President Reagan said yesterday that he will nominate Norman Braman, a Florida businessman and son of immigrants from Eastern Europe, as commissioner of immigration and naturalization.
If confirmed by the Senate, Braman, 49, would succeed Doris Meissner, named by the administration as acting commissioner of the problem-plagued agency.
Braman, a wealthy Miami Beach businessman, heads an automobile sales and leasing organization in Florida that includes the nation's largest Cadillac retail dealership.
Justice Department officials have described Braman as a manager and an organizer who can "really take hold of something and make it work." In 1964, Braman organized Philadelphia Pharmaceuticals and Cosmetics and was its president and chief executive officer. Earlier, he had founded Keystone Stores, a chain of self-service department stores in Philadelphia.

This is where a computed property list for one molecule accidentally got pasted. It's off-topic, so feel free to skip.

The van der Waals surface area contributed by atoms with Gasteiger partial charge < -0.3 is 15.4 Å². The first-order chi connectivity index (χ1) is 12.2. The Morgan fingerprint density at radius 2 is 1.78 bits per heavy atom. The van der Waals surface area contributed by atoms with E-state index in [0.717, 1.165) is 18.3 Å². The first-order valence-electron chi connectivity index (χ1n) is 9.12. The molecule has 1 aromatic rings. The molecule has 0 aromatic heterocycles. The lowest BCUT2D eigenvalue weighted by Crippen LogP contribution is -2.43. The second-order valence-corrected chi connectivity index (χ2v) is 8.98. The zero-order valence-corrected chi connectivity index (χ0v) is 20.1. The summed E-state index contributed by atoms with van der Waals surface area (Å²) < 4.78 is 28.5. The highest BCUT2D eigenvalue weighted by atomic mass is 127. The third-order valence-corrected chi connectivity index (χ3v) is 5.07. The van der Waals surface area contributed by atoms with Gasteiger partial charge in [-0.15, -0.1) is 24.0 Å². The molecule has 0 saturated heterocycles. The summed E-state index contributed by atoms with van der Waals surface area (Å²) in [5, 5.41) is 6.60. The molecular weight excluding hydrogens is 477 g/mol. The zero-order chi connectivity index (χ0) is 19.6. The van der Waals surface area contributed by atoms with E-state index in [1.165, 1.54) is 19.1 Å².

"I'm committed to a major reorganization . . . , " Braman said. "The INS is not efficient . . . . It has no data processing. It has no way of determining who's coming in, how long they're staying or when they're leaving. It goes all the way down to the district offices . . . . "
Braman was an active fund-raiser in Reagan's campaign and is close to Sen. Paula Hawkins (R-Fla.), who sponsored him for the INS post.
Reagan also said he will nominate Alan M. Hardy as ambassador to Equatorial Guinea and Howard Kent Walker as ambassador to Togo.
Hardy has been country officer for Mozambique and Namibia since 1979, and Walker deputy chief of mission in South Africa since 1979.